Secretary Clinton's 4th of July MessageAbout the Author: Angela Aggeler serves as Assistant Public Affairs Officer at the U.S. Embassy in Hanoi, Vietnam.
Just say Fourth of July to many of us in the Foreign Service and our first thought is of an official reception. I immediately imagine standing in the backyard of the Ambassador’s Residence (could be anywhere), heels sinking into rapidly degrading lawn, sweating fiercely (usually), clutching an empty glass and trying to make myself understood in the local language. All to say these events can be, at a minimum, hazardous to one’s wardrobe.
This year seems different though, and I feel quite moved to be here in Vietnam for our Embassy event. For starters it’s in a hotel with air conditioning and good solid flooring. But even more compelling is the grand echo of history reverberating around us. Ambassador Michalak wrote a statement for this year’s Independence Day, invoking what has been called the most famous sentence in the English language: “ We hold these truths to be self-evident, that all men are created equal, that they are endowed by their Creator with certain inalienable Rights, that among these are Life, Liberty and the pursuit of Happiness.”
Yet in 1852, in a famous Fourth of July speech Frederick Douglass demanded to know what the meaning of Independence Day was for our nation’s slaves. Today, 233 years after the signing of the Declaration of Independence and 157 years after Frederick Douglass’ speech against slavery in the U.S., we have an African American President, who took office in our 43rd peaceful transfer of power of our nations office – watched by millions of people here in Vietnam.
Many Americans are surprised to learn that these moving words were evoked here in Vietnam as well, in 1945 by Ho Chi Minh. Quoting that famous sentence verbatim, he added, “This immortal statement was made in the Declaration of Independence of the United States of America in 1776. In a broader sense, this means: All the peoples on the earth are equal from birth, all the peoples have a right to live, to be happy and free.”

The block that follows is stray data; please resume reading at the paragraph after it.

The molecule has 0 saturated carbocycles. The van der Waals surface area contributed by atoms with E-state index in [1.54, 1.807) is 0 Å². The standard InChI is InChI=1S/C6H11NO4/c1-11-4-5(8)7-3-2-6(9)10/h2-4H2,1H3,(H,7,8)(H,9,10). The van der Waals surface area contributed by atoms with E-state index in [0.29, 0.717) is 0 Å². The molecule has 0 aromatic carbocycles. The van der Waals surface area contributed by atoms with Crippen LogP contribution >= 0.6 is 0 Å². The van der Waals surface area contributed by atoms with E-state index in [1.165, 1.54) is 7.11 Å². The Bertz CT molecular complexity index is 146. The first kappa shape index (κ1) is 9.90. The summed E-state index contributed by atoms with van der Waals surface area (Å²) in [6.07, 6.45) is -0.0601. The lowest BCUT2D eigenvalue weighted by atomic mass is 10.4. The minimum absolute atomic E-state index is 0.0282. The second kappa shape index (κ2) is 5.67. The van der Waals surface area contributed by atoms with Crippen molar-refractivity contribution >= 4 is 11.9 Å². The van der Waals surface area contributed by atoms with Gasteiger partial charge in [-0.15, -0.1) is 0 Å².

It was only 14 years ago this month that President Clinton announced the normalization of bilateral relations between the United States and Vietnam - again, reverberations of history: a sad, shared history of tragic loss of beloved life on both sides. And though, as with race in the United States, we have much work ahead of us, there is so much that is good that is moving briskly forward. We are cooperating on education, security, trade, health, climate change, governance and myriad other issues. And at our Independence Day reception, Ambassador Michalak and a Senior Vietnamese Minister will raise a toast to our two countries, with genuine wishes for the prosperity, security and a deepening friendship. Reconciliation is an extraordinary force for change.